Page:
Tip 03: Instant Sling

So, you probably don’t know this if you live in a first-world country, but if you have a belt, you have a sling. Since men, women, and all the I-need-to-make-up-a-genders have at least one outfit with a belt, unless they’re in prison, everyone has a sling.
First, loop the belt, around your neck and arm, holding your arm bent straight as you do so. Next, fasten it about 10% tighter. On conventional belts, you may need to make a hole in it.
For elevation, loosely wrap socks or a small garment around the wrist and surrounds to prevent chafing or damage to circulation, then wrap the belt loosely around the wrist, set to the desired elevation and fasten. Please ensure your wrist and surrounds are well-cushioned and that nothing feels to tight (that it is interfering with circulation). Indicators are feelings of cold or numbness in the hand or pressure in the upper arm.

The belt method also _may_ work with rope, flex / electric cable, or any strong cord, but only temporarily as it’ll lack the support the belt offers and increase the likelihood of cutting off circulation. This is not so much a sling as a temporary stop-gap if you have a long way to get to a medical facility. It simply warrants mentioning for emergencies.

Back to slings…

If you don’t have a belt or don’t want to ruin a designer outfit in an emergency, that’s fine. You can use a pair of pants or a shirt and tie a knot in them (or secure with zip-ties), but it will _not_ be as good as a belt. The belt mimics a real-life sling used by doctors in third-world countries. The sling comes in long roll of cotton-covered foam tubing. The doctor cuts the approximated length from the roll, wraps it as needed and secures it with zip-ties.

Last resort: wide duct-tape. You may want to shave your arms and neck first, even if you’re a female. Both sexes have arm hair, it’s nothing to be ashamed of (just look at Alyssa Milano).
For a standard sling, we’re going to use the belt method, except we’re going to wrap it around a few times — gently, don’t mess with blood-circulation. Next, we’ll wind either end around the back of the neck & chin a few times before sticking them together below the chin (the last wrap must end beneath the chin on the _opposite_ side it came from). We use the chin to prevent asphyxiation or circulation damage. The chin is strong, stable, resilient, and doubles as a weapon if you’re an American man. This also mimics part of a helmet strap to try and prolong its lifespan.
For elevation, it’s a little more involved. We’re going to wrap from a fair distance below the wrist, right up to the fingers. To avoid wrapping the thumb (or to make avoiding it easier), start wrapping at the first set of knuckles and work your way down, as if you were bandaging your hand (this does actually work for splints). Now, same as before, wrap around the back of the neck and chin and join.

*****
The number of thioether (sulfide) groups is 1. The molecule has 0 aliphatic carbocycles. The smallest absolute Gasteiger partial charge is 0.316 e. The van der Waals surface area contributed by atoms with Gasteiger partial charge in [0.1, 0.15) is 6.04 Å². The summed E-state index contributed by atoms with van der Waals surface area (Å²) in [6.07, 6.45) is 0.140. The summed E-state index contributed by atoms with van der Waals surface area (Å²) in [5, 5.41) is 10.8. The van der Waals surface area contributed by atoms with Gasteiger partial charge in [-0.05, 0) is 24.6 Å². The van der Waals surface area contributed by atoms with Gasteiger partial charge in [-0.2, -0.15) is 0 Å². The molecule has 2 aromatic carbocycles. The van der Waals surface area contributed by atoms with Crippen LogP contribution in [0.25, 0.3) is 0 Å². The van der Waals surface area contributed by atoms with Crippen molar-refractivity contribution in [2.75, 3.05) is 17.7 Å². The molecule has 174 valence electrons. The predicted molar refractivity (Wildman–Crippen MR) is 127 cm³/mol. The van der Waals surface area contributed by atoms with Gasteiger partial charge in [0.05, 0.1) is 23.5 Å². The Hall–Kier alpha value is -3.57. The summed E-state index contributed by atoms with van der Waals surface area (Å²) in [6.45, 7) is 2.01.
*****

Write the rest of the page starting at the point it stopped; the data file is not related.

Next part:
Of all options, the belt is the only one I recommend long-term (for already-stated reasons). However, consider that a real sling is less than a pack of smokes and the nurse at most pharmacies will put it on for you for free. Don’t be a cheapskate like me.

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Tip 02: ECM Optical Disc Images

Struggling to play an old favourite on Mednafen (or another emulator) because it’s in ECM format? No worries. It’s quite simple to fix. So let’s get down to it.

Firstly, .ecm files are _not_ disc images! That’s right, .ecm files are a special compressed format similar to 7z, rar, and the like, only _optimized_ for disc images in common ripping formats. Many softwares actually output a .ecm file when ripping.

So, how does that help you. Simple, you just install ECM. To do this on Debian and derivatives, update your package manager with your repos and install the “ecm” package:
apt-get update && apt-get install ecm -y

Which leaves you two ecm commands:
ecm-compress
ecm-uncompress
Which are pretty self explanatory.

All you do now is run “ecm-uncompress <name of file.ecm>” and you’ll have a working disc image. You can safely delete the compressed .ecm file now.

And that’s it, usually that simple. If clicking the .cue file still doesn’t work, check the file name is correct in the cuesheet (see next post).

Fiction: The Z-Word – Part 2

Last Episode (Part 01)

By the time we’d packed the truck, the first ex-human neighbour had appeared. Arsen was already inside the vehicle and waiting to leave, however I still had the gun safe to plunder.